The Self and the self - understanding the different eyes of consciousness.
Who am I? What is the essence that forms me as a human being? Why am I different from those around me? These are questions asked by all, as we try to find our place in the world and understand our purpose here. We understand what it is to be conscious, but what do we mean by that? Do we mean our conscious ability to interact with the world? Or can there be a more subtle interpretation of the word, some deeper awareness of the aliveness of ourselves and the beings around us?
When we are asked to describe ourselves as entities we inevitably come up with labels that help us to define our place in this life. We might begin by talking about our personal data, calling ourselves male or female, young or old, a sister or a father. Perhaps we describe our talents: creative or logical, a leader or a team player, a musician or a sportsman.
Perhaps we call ourselves funny, quiet, kind or extrovert. What are we doing when we paint ourselves in this way? We are using our mind to analyze our skills and characteristics in order to paint a picture of us as individuals. We are placing ourselves in one box after another, trying to understand what we are by examining the things we bring to a situation. But do these words describe who we are? Do they give the whole picture?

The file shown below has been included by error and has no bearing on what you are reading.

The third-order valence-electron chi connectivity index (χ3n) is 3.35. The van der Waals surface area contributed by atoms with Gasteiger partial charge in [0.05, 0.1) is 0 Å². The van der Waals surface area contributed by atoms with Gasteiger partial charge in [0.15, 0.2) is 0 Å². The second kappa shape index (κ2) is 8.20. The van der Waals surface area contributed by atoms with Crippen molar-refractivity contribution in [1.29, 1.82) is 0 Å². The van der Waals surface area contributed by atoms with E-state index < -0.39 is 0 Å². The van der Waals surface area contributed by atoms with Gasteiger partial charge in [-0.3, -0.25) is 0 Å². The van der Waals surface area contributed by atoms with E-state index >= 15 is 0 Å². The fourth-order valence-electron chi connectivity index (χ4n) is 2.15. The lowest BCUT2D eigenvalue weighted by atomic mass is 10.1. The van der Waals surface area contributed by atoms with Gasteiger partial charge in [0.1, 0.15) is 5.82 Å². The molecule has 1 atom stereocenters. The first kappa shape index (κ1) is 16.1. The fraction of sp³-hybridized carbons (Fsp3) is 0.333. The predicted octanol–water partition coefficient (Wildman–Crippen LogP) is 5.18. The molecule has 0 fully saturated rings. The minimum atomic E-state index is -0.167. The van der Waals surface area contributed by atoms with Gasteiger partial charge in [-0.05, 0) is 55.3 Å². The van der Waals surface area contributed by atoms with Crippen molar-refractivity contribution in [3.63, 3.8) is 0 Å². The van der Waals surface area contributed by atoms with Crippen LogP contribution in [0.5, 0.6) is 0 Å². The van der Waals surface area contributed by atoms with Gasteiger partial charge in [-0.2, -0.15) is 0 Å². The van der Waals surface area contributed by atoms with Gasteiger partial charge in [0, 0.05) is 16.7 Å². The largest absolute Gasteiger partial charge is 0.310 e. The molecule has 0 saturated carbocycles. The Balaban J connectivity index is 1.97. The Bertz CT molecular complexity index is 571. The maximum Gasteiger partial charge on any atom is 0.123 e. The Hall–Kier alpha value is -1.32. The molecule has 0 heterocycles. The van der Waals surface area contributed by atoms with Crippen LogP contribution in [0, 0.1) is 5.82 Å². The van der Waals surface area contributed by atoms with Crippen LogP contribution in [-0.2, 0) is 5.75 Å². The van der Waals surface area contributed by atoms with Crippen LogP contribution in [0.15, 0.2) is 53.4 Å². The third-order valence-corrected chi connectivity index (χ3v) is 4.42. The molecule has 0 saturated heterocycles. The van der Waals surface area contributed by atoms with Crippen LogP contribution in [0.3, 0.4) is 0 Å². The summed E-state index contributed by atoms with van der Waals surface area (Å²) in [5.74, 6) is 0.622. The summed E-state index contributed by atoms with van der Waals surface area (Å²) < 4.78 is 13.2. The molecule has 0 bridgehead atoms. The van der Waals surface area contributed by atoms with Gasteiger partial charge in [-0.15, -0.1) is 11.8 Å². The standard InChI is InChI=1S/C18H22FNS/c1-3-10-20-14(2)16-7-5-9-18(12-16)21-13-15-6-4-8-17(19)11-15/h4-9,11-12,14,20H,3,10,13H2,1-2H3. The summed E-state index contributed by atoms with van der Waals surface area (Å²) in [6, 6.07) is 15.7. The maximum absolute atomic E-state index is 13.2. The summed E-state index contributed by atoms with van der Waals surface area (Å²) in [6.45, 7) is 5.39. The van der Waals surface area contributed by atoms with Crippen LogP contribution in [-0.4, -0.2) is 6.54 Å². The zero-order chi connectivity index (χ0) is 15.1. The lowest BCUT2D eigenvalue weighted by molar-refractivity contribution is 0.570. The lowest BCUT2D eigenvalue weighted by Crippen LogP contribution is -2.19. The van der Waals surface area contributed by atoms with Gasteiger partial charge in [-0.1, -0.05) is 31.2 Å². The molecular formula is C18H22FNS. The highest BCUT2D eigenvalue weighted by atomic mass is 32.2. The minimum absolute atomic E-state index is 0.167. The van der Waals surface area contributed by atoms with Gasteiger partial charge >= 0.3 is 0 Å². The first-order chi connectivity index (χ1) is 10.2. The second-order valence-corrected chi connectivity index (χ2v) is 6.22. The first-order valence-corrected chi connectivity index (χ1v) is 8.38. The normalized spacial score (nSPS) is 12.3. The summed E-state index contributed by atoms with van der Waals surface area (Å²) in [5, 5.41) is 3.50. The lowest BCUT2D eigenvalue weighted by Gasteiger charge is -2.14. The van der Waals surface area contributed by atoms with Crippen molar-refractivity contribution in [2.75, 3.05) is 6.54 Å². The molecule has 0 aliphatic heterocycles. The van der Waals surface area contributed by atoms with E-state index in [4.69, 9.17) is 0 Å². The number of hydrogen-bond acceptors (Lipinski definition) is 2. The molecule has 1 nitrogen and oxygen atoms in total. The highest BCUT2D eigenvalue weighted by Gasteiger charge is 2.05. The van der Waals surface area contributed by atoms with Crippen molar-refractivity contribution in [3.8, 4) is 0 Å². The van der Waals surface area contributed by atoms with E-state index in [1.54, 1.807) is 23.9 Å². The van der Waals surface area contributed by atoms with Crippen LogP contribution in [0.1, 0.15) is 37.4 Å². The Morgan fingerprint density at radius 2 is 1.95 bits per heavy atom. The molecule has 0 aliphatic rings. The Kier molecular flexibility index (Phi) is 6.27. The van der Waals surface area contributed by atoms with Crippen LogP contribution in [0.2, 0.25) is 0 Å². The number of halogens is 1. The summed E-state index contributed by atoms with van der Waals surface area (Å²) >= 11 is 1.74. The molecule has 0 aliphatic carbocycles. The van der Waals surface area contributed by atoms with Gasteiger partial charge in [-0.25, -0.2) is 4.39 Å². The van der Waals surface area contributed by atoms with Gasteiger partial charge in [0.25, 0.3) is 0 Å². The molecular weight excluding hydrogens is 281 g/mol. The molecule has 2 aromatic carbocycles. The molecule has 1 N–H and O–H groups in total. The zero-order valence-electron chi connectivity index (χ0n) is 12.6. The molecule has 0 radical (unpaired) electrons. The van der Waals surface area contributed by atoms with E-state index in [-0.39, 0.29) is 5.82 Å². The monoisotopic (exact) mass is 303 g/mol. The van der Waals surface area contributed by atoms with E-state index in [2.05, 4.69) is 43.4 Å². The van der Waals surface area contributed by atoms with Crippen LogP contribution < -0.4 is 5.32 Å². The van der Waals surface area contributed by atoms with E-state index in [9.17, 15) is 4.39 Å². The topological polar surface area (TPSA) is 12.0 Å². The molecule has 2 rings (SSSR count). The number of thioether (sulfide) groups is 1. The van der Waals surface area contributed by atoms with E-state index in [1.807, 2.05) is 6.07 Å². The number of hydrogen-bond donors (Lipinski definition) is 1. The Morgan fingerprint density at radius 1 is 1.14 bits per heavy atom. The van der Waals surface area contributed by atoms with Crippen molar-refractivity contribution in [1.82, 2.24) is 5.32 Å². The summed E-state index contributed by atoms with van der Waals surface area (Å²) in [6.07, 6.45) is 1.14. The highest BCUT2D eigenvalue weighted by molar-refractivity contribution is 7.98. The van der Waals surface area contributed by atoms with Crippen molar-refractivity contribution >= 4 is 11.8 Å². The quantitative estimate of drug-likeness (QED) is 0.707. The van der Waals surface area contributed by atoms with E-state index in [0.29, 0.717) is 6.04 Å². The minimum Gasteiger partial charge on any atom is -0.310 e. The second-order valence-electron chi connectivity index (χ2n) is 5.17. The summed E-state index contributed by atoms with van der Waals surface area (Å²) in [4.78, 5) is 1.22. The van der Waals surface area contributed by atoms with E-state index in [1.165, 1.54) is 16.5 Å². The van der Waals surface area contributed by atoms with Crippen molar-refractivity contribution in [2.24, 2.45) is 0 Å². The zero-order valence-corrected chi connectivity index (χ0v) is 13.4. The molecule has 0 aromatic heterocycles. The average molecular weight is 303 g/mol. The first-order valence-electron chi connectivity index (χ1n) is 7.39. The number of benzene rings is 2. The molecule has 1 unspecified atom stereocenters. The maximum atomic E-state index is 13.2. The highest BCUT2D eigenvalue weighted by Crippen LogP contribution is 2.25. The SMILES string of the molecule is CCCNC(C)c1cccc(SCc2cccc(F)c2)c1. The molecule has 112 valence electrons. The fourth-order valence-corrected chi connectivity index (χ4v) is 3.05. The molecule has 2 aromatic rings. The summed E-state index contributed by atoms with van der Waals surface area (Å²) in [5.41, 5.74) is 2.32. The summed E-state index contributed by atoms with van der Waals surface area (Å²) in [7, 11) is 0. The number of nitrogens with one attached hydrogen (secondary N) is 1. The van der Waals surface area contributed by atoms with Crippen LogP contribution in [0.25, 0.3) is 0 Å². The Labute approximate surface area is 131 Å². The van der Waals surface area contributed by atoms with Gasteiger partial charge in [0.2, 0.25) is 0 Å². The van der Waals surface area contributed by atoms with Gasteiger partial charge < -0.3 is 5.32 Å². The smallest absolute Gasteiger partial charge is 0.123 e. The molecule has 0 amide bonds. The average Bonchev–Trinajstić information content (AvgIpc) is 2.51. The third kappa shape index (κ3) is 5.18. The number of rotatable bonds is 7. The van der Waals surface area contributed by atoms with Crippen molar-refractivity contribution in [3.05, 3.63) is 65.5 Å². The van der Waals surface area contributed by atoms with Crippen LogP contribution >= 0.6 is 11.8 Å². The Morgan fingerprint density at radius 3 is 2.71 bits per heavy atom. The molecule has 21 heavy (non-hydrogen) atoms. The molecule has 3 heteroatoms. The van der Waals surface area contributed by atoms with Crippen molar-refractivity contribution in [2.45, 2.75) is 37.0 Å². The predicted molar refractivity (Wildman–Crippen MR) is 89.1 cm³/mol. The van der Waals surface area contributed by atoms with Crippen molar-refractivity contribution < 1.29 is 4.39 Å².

The mind is an essential survival tool with the unique ability to assess situations. Its tendency to measure and reason enables us to find food and shelter, to match our own attributes to tasks and to effectively measure a situation before we step into it. When we see something, our mind instantly refers back to a library of memories, seeking out a match that will help us to recognize things and seek out what we need. In the same way, we find ourselves describing our consciousness as a series of features, just as we would describe something else we see.
We use our mental body to protect our physical body in all situations. It takes in information about the outside world and stores it. It cross-references against previously stored material. It draws on memory and it creates fantasy, and in doing so creates a sense of self that is separate from all others. My senses might take in the same information as you but my mind will process it in a different way, for example a particular smell might call to my mind an unpleasant memory of being made to eat something I didn't like as a child, creating a feeling of anxiety inside me. The same smell for you might recall memories of your grandmother's kitchen and evoke feelings of love.
The mind is a unique combination of what we have learnt and seen throughout our lives - it is our mind that is responsible for different reactions to the same event - thus it is the mind that forms a personal window on the world, separating us in a container of individuality. Our mind is our ego, our idea of ourselves. But we are not JUST our body and mind. There is a part of us, an essence, that cannot be described by adjectives or nouns.
We may experience this other consciousness in unexpected moments, during events or practices that pull us sharply and completely into the present, where we do not think and are able to experience what it is to simply exist. We are still conscious, but this is a different consciousness, a subtle awareness that seems to be more whole, apart in a sense from the individual container that the mind represents. We feel somehow connected, sharing this subtle consciousness with the rest of the universe.